I know a guy who I presume to be gay that is an officer in the military and I don't think he skips, but has worked to keep this country safe for the last 14 years.
He is one tough SOB, and I imagine he has sent quite a few Jihadist to meet their maker.
good for him..but...does not change things..homos do not belong in the military
It works out well in the US, in my opinion, because "don't ask don't tell" makes it impossible for gay men to make a public issue of their private sexual inclinations. And that's as it should be. To the "right of privacy" I would add, as a reasonable corollary, the "duty of privacy": as long as you don't make it my business, it's none of my business.
There may be problems with horny gay guys living in close quarters with lots of attractive youg men. That seems poredictable, but who knows? But we ALL know from experience that the abolition of "don't ask don't tell" will lead to a huge profusion of demands for services, programs, and recognition of everybody with a sexual agenda, and lawsuits if such demands are not met.
It's not the individual honorable gay serviceman, but the obnoxious and well-organized sex-rebel-activist movement, that wants to compel the military to offer housing and other matrimonial benefits to gay couples, force military chaplains to marry them (or "recognize" their marriages, or offer them "relationship counseling"), prosecute fellow soldiers for "hate crimes" consisting of a joke, an "insensitive" word or a disparaging look; institute Gay Pride Month or Glory Hoo-Ah Week or Harvey Milk Military Recognition Day --- riff through the gay keyword on Free Republic and you'll get the idea.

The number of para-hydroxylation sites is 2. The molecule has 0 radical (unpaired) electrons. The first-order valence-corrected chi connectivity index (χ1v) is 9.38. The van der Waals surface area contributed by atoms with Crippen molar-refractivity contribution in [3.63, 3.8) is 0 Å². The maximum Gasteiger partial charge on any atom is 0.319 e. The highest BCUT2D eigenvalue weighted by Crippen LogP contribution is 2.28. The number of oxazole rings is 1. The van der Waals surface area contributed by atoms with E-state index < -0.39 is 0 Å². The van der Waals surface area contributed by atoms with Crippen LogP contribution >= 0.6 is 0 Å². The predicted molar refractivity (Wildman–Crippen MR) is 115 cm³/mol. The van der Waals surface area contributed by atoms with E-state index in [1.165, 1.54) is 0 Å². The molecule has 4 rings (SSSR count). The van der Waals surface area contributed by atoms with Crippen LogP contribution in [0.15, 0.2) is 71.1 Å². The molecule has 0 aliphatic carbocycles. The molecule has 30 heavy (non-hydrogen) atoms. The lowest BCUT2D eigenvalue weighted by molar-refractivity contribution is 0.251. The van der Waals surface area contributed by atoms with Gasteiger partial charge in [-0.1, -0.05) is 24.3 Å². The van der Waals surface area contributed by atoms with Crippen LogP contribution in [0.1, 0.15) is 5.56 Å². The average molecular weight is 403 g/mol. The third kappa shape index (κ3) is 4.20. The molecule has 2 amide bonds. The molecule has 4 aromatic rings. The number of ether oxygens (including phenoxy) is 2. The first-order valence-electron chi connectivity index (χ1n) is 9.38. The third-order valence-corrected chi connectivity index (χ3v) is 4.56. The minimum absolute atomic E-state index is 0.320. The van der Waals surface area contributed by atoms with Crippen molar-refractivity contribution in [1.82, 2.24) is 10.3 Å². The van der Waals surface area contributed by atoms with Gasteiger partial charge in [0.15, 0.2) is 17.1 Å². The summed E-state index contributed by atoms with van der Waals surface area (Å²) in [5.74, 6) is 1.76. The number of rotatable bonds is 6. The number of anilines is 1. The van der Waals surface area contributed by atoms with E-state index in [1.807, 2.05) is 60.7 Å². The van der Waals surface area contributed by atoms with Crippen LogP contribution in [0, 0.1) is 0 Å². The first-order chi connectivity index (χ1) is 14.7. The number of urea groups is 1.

"Defining deviancy down" has been rejected in every place where it has been put to a vote. We don't cotton to social change via court order or executive fiat. We sure don't want the authority structure of the military being exploited to impose "attitude adjustments" on our soldiers which we would refuse to have shoved down our throats in our own communities.